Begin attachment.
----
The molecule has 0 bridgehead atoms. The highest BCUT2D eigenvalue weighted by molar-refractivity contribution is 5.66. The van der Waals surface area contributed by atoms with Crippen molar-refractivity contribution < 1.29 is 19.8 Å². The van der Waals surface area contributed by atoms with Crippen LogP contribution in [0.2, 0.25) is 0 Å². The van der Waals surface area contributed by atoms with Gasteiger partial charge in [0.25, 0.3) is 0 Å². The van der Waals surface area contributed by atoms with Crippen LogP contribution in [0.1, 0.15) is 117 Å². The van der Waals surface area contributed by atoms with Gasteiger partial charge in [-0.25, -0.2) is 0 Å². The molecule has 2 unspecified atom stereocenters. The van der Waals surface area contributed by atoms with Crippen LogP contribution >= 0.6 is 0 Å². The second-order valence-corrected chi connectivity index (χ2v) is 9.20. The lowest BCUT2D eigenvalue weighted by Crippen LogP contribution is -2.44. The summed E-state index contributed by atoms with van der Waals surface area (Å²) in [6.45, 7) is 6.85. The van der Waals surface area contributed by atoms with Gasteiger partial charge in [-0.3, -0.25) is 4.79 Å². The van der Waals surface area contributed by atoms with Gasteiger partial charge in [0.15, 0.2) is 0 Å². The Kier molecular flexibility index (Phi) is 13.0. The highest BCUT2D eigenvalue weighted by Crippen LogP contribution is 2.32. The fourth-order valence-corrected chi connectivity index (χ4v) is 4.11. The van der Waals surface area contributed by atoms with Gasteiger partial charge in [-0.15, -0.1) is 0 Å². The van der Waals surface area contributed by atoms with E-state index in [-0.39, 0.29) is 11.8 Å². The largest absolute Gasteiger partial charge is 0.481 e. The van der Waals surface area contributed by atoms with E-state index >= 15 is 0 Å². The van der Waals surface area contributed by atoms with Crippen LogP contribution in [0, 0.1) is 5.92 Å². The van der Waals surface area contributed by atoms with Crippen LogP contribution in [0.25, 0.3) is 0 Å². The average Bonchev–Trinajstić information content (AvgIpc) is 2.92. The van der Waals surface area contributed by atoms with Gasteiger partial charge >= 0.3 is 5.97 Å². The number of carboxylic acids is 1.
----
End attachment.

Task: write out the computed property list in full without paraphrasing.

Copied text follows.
The molecule has 0 bridgehead atoms. The highest BCUT2D eigenvalue weighted by molar-refractivity contribution is 5.66. The van der Waals surface area contributed by atoms with Crippen molar-refractivity contribution < 1.29 is 19.8 Å². The van der Waals surface area contributed by atoms with Crippen LogP contribution in [0.2, 0.25) is 0 Å². The van der Waals surface area contributed by atoms with Gasteiger partial charge in [0.25, 0.3) is 0 Å². The van der Waals surface area contributed by atoms with Crippen LogP contribution in [0.1, 0.15) is 117 Å². The van der Waals surface area contributed by atoms with Gasteiger partial charge in [-0.25, -0.2) is 0 Å². The molecule has 2 unspecified atom stereocenters. The van der Waals surface area contributed by atoms with Crippen LogP contribution >= 0.6 is 0 Å². The second-order valence-corrected chi connectivity index (χ2v) is 9.20. The lowest BCUT2D eigenvalue weighted by Crippen LogP contribution is -2.44. The summed E-state index contributed by atoms with van der Waals surface area (Å²) in [6.45, 7) is 6.85. The van der Waals surface area contributed by atoms with Gasteiger partial charge in [-0.3, -0.25) is 4.79 Å². The van der Waals surface area contributed by atoms with Gasteiger partial charge in [0.15, 0.2) is 0 Å². The Kier molecular flexibility index (Phi) is 13.0. The highest BCUT2D eigenvalue weighted by Crippen LogP contribution is 2.32. The fourth-order valence-corrected chi connectivity index (χ4v) is 4.11. The van der Waals surface area contributed by atoms with Gasteiger partial charge in [-0.15, -0.1) is 0 Å². The van der Waals surface area contributed by atoms with E-state index in [-0.39, 0.29) is 11.8 Å². The largest absolute Gasteiger partial charge is 0.481 e. The van der Waals surface area contributed by atoms with E-state index >= 15 is 0 Å². The van der Waals surface area contributed by atoms with Crippen LogP contribution in [0, 0.1) is 5.92 Å². The van der Waals surface area contributed by atoms with Crippen LogP contribution in [0.25, 0.3) is 0 Å². The average Bonchev–Trinajstić information content (AvgIpc) is 2.92. The van der Waals surface area contributed by atoms with Gasteiger partial charge >= 0.3 is 5.97 Å². The number of carboxylic acids is 1.